Todays review brings us to this mini of The Balvenie 12 Year Old Triple Cask. Yes, normally I conduct these in a more formal and full sized fashion but I am flying today. It was a long morning, and this wee mini was what I initially thought to be a fantastic little find. Getting Balvenie in Ireland is a bit of a task you see, so I was happy to see these wee ones at the airport, and promptly picked it up in addition to an interesting looking Glenfiddich (more on that later).
The Balvenie. Doubtless one of the most asked-for whiskies, the name is known by whisky drinkers through out the world. Built in 1892 by William J Grant, The Balvenie (the village of luck) range spans larger than most, with dozens of bottles in their vintages, special releases, a large travel retail range, and of course a core range spanning from 12 to 30 years old. Curiously, it did not have a distillery bottling until 1973. The few independently bottled Balvenies are collectors items, the distillery and Grants loathing to sell any casks. This young mini is compromised of three seperate barrel types, first fill American Oak, refill casks and first-fill Oloroso Sherry butts, with a 6 month marriage following the maturation to allow the flavours to come together naturally and soundly.
The whisky opens to a mild nose of vanilla custard, sultanas and raisins stirred through while a sprinkle of cinnamon and nutmeg over the top. Marshmallow sweetelness flows into pineapple, peaches and strawberries, followed by some cherry, caramel and rum & raisin chocolate. The sherry falls away quite quickly though, and leaves the dram a bit wanting.
Our palate is spicy, with alot of pepper, cinnamon and chili, but it feels at odds with the coffee, hazelnut, fudge and chocolate that come through. Quite odd, as you would expect those to compliment the other. Light orange with ginger follows after, and our finish is light with honey, sugary notes, banana and some camomile in the very end.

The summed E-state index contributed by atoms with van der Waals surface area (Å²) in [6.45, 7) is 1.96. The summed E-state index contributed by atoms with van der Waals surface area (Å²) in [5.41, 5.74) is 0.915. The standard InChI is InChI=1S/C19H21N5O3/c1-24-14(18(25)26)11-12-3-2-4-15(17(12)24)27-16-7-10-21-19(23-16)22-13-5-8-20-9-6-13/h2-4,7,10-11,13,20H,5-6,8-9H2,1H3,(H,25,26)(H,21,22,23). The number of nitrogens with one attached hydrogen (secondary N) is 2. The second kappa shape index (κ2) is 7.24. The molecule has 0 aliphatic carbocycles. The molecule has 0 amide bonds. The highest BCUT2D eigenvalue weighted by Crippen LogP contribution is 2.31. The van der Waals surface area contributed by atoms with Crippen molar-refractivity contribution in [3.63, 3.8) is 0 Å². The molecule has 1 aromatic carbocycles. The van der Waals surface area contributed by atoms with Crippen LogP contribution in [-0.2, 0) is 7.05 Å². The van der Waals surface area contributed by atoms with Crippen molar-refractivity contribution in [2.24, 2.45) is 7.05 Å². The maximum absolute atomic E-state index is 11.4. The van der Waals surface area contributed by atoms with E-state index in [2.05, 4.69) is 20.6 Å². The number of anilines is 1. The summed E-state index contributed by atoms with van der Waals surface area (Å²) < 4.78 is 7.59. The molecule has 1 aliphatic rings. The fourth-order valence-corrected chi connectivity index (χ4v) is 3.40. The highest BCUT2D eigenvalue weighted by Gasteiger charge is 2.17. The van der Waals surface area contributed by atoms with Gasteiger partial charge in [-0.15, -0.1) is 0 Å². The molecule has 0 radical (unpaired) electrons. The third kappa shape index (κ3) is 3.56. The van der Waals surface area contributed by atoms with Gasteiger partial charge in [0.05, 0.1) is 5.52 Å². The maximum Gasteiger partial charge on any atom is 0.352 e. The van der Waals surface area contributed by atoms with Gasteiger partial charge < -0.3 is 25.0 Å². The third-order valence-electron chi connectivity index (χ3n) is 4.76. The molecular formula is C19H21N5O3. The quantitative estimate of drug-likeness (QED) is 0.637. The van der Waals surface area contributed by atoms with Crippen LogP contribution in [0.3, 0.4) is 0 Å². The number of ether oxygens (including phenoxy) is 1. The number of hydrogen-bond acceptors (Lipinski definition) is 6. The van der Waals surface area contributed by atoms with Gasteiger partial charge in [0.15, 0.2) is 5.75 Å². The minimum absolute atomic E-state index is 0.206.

Hmmm. I bought this on my way through duty free as I wanted something Scottish today, considering my last two reviews (hint) and Ireland doesnt see much of the Balvenie. After having it though, I feel as though if I knew what it tasted like I would’ve gone for something else. It’s fine. It really is, but it’s just that. There is nothing special about it, and I have had much better travel retail. I’ve had much better whiskies hand’s down. The whisky falls a touch flat, a touch one dimensional, and all in all just a bit boring. Honestly, the must fun I had with this whisky was pairing it to a nice Belgium beer, the Ruchefort 8, and then the beer was propping up the whisky. If you see this heading through duty free and must try it, grab one of the mini bottles. But save yourself the cost of a full bottle and pick up something different.